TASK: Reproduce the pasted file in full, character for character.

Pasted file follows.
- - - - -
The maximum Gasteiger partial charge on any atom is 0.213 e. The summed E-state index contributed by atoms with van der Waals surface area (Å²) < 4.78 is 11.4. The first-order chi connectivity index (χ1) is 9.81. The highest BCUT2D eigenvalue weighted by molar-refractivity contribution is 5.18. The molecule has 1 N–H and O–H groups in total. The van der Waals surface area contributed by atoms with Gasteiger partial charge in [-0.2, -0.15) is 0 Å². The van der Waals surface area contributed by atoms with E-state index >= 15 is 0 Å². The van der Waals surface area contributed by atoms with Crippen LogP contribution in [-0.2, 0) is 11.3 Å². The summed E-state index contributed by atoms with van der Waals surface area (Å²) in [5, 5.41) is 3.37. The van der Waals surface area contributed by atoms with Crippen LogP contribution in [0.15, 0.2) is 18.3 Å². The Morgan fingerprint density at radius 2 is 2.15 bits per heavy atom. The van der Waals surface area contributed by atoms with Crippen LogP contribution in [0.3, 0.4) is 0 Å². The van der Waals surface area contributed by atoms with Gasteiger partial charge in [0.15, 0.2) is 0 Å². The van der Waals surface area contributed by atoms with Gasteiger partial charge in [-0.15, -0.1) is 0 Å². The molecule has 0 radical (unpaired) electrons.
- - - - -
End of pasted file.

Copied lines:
The maximum Gasteiger partial charge on any atom is 0.213 e. The summed E-state index contributed by atoms with van der Waals surface area (Å²) < 4.78 is 11.4. The first-order chi connectivity index (χ1) is 9.81. The highest BCUT2D eigenvalue weighted by molar-refractivity contribution is 5.18. The molecule has 1 N–H and O–H groups in total. The van der Waals surface area contributed by atoms with Gasteiger partial charge in [-0.2, -0.15) is 0 Å². The van der Waals surface area contributed by atoms with E-state index >= 15 is 0 Å². The van der Waals surface area contributed by atoms with Crippen LogP contribution in [-0.2, 0) is 11.3 Å². The summed E-state index contributed by atoms with van der Waals surface area (Å²) in [5, 5.41) is 3.37. The van der Waals surface area contributed by atoms with Crippen LogP contribution in [0.15, 0.2) is 18.3 Å². The Morgan fingerprint density at radius 2 is 2.15 bits per heavy atom. The van der Waals surface area contributed by atoms with Crippen LogP contribution in [0.3, 0.4) is 0 Å². The van der Waals surface area contributed by atoms with Gasteiger partial charge in [0.15, 0.2) is 0 Å². The van der Waals surface area contributed by atoms with Gasteiger partial charge in [-0.15, -0.1) is 0 Å². The molecule has 0 radical (unpaired) electrons.